Customers are prioritizing convenience and ease-of-use in choosing payment options, according to a survey of 1,750 consumers by the banking payments solutions company Primax.
The survey, taken in June and July, found that consumers were more open to technology and expanding their repertoire of payment options. Sixty-one percent reported using a greater variety of payment methods than they did a few years ago. Nearly six in 10 bank customers plan to use a digital payments option such as Venmo over the next six months.
“Consumers are prioritizing choice and variety when it comes to payment preferences and behaviors,” the report states. “For many, having the option to choose the product, service or offering that fits their needs at a particular time makes them feel more in control.”
A nearly even share said they prefer to either visit a branch, use a bank website or interact with their bank via a phone call. Fewer consumers said they prefer to use the bank’s mobile app, email, or online chat option. According to the report, banks can keep their products relevant to consumer demands by harnessing customer data and taking surveys to better gauge how they interact with their primary bank and through leveraging data to better reach customers through their preferred channels.
“Value propositions like rewards and promotional rates can also help smaller financial institutions keep up and even compete with larger banks,” the report stated. “Nearly six in 10 bank customers reported rewards were important when it comes to their debit or credit usage.”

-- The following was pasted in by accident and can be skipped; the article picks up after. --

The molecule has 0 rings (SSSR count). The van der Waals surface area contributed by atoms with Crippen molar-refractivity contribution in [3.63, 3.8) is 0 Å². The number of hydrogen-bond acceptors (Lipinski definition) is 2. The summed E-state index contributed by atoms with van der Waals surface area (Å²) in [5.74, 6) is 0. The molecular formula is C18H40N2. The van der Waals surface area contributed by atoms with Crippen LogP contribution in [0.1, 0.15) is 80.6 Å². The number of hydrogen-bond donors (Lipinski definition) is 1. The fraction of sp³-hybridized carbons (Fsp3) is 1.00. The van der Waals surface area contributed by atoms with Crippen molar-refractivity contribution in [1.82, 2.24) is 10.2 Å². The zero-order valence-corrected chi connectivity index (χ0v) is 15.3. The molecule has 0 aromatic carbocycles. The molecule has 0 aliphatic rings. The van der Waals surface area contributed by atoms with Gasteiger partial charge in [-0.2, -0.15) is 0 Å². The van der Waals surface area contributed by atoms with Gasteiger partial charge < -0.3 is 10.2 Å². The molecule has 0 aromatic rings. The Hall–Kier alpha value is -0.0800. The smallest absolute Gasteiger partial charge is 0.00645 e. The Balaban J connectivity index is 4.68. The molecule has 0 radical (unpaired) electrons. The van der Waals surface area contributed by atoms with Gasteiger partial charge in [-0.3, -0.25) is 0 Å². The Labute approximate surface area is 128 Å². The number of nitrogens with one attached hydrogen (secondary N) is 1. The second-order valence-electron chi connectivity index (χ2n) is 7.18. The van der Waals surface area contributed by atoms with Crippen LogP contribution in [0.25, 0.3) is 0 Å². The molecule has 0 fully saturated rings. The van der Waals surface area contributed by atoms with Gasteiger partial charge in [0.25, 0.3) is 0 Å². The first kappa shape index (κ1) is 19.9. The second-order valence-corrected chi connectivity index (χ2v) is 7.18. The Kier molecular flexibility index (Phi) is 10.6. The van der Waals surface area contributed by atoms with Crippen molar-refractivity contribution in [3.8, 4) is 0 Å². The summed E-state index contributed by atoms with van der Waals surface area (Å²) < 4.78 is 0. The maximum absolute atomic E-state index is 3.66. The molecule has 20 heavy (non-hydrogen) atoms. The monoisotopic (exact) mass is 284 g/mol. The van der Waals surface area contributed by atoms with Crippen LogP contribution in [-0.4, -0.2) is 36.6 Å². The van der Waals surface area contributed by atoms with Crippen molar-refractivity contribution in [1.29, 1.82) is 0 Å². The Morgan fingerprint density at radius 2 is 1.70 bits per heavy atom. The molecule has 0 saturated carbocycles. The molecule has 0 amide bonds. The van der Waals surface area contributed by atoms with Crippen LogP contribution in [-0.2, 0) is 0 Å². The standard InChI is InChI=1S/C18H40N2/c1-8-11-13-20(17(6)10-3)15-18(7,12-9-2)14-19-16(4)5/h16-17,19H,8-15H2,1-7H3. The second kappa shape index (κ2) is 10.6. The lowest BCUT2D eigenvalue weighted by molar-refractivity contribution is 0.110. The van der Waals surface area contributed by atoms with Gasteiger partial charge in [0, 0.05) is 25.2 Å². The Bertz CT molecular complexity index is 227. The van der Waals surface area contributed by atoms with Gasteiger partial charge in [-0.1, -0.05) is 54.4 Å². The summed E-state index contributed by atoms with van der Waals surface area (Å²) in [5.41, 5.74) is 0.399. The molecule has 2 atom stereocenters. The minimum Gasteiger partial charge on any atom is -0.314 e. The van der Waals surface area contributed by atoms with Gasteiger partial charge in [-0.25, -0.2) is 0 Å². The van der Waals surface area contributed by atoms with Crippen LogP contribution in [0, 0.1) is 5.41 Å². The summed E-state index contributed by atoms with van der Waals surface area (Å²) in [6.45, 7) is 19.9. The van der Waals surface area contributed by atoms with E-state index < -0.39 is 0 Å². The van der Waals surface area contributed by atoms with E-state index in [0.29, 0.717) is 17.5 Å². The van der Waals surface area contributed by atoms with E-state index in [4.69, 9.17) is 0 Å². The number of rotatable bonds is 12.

‘Buy now, pay later’ loans continued to be a popular payment option. Sixty percent who knew that their financial institution offers the option reported using it. Of those who didn’t know, 32 percent said “would be likely or extremely likely to use it”, a 39-percent spike over the past 12 months.
According to the report, bank customers are increasingly interested in cryptocurrencies, NFTs and the metaverse. Though less than 20 percent reportedly hold or have invested in cryptocurrency, 30 percent are interested in learning more about it from their primary bank. The report called on banks to offer counseling on those options and their associated risks.
The report also included generational banking preferences. Americans ages 58 and older most favored credit cards. Those ages 42 to 57 were most likely to say they trust their financial institution. Customers ages 32 to 41 were found to be more debit-leaning than other generations. Those in the 26-31 age bracket were more open to cryptocurrency, NFTs, BNPL and mobile wallets. Though nearly half of Gen Z cardholders said that debit is their No.1 payment method, that dropped from 69 percent last year. Eighty-six percent use contactless card technology at least a few times per month.
“While consumers are showing interest in newer payment methods like contactless cards and mobile wallets, many of them still lean heavily on credit and debit cards,” the report stated. “It is imperative for banks to optimize legacy debit and credit card programs to ensure customers not only reach for their bank-issued card first in their wallet, but across all channels.”